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6 Authoritative Groups Offer Their Stance on PSA Screening for Prostate Cancer

February 3, 2003

Source: Urology Times 31 (1), Jan'03
By: Mac Overmyer

Urology Times

Philadelphia (Urology Times) - PSA screening for prostate cancer (CaP) has not yet been proven to save lives. However, this simple blood test is widely credited for the upsurge in early diagnosis of the disease, which correlates with the declining mortality rate from CaP.
Thus, a number of authoritative medical organizations have gone on record with their own recommendations for PSA screening. These recommendations were the subject of the lead story in the January, 2003 issue of Urology Times.

E.D. Vaughan

This recent attention was stimulated by an article in the Annals of Internal Medicine (pdf)(137: 915-6, 2002)., revealing the findings of a study by the U.S. Preventive Services Task Force. The study is important because in a 1996 study the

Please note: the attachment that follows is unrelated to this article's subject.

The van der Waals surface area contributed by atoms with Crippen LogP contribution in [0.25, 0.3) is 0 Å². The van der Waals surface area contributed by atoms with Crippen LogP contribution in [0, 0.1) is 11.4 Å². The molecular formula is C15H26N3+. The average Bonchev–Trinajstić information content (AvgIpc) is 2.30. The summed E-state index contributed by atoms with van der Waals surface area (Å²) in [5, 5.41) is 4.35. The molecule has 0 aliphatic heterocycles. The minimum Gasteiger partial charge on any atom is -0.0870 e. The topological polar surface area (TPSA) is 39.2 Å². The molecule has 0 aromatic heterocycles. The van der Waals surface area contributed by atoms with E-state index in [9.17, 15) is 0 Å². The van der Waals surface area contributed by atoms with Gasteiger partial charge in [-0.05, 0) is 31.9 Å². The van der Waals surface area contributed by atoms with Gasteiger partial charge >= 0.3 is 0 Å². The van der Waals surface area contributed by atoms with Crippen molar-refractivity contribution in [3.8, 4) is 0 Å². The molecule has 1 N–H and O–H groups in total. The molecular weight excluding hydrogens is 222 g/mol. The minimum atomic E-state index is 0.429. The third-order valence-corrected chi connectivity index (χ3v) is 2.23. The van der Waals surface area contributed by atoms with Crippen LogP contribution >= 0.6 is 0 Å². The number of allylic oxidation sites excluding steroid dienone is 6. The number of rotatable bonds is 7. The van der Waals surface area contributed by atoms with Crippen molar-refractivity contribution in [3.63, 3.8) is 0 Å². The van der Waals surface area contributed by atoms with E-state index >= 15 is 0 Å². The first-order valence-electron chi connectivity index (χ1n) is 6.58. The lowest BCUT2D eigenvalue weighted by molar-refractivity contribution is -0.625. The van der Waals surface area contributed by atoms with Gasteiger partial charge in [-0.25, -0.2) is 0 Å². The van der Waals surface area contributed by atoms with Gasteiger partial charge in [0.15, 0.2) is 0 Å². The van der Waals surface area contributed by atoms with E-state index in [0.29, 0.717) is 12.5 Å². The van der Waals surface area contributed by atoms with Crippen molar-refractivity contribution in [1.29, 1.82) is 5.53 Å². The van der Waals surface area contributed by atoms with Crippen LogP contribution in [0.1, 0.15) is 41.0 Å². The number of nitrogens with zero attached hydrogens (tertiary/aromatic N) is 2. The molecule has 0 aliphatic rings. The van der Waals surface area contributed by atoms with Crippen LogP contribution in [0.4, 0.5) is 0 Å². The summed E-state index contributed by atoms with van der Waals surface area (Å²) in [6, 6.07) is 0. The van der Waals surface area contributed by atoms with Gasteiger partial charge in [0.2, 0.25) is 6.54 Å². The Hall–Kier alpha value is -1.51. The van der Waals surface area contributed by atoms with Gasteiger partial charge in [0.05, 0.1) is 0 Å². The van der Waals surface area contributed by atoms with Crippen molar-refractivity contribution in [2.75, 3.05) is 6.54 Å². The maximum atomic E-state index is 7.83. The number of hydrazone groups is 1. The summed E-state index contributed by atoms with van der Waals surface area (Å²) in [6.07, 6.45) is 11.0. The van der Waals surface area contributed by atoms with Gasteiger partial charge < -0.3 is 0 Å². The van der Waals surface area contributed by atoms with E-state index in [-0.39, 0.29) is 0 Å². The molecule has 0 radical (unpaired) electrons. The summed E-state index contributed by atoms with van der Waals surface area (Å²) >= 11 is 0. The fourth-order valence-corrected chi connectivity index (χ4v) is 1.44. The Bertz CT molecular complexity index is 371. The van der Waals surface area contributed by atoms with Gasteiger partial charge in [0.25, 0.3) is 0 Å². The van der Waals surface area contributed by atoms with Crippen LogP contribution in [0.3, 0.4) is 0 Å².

USPSTF had concluded that PSA screening was "not recommended." The newly revised findings are more muted, the body finding only that there is 'insufficient evidence to recommend" routine PSA screening. The USPSTF is an independent body of experts---purposely including no urologists---sponsored by the Agency for Healthcare Research and Quality, a branch of the U.S. Public Health Service.

The USPSTF evidence, serving as the basis for the current conclusion, is detailed in this report .

In the Urology Times report, AUA president E.D.Vaughan commented that "if we picked up this disease early, and if intervention is better than watchful waiting, then we should be pursuing early detection." The official AUA position on PSA screening is that the test should be offered annually to all men over the age of 50 and to high risk men beginning at age 45.



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